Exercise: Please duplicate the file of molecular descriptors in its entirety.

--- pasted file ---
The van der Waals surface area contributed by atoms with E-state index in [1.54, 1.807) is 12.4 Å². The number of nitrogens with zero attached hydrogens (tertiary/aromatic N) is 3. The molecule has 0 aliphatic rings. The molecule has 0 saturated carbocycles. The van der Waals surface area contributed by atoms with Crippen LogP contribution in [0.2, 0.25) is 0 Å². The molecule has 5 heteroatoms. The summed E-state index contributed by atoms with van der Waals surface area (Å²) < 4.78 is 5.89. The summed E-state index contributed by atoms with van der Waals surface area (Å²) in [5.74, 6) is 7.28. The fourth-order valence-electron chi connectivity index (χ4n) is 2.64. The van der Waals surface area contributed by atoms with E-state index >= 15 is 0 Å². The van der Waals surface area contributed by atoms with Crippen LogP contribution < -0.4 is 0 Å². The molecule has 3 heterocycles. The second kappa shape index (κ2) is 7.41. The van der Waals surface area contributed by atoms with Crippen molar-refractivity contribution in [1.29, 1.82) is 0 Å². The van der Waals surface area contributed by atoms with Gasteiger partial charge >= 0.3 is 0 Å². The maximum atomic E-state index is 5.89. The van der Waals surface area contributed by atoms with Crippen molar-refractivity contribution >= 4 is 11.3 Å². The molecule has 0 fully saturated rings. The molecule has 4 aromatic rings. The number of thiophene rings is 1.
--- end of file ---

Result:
The van der Waals surface area contributed by atoms with E-state index in [1.54, 1.807) is 12.4 Å². The number of nitrogens with zero attached hydrogens (tertiary/aromatic N) is 3. The molecule has 0 aliphatic rings. The molecule has 0 saturated carbocycles. The van der Waals surface area contributed by atoms with Crippen LogP contribution in [0.2, 0.25) is 0 Å². The molecule has 5 heteroatoms. The summed E-state index contributed by atoms with van der Waals surface area (Å²) < 4.78 is 5.89. The summed E-state index contributed by atoms with van der Waals surface area (Å²) in [5.74, 6) is 7.28. The fourth-order valence-electron chi connectivity index (χ4n) is 2.64. The van der Waals surface area contributed by atoms with E-state index >= 15 is 0 Å². The van der Waals surface area contributed by atoms with Crippen LogP contribution < -0.4 is 0 Å². The molecule has 3 heterocycles. The second kappa shape index (κ2) is 7.41. The van der Waals surface area contributed by atoms with Crippen molar-refractivity contribution in [1.29, 1.82) is 0 Å². The van der Waals surface area contributed by atoms with Gasteiger partial charge >= 0.3 is 0 Å². The maximum atomic E-state index is 5.89. The van der Waals surface area contributed by atoms with Crippen molar-refractivity contribution >= 4 is 11.3 Å². The molecule has 0 fully saturated rings. The molecule has 4 aromatic rings. The number of thiophene rings is 1.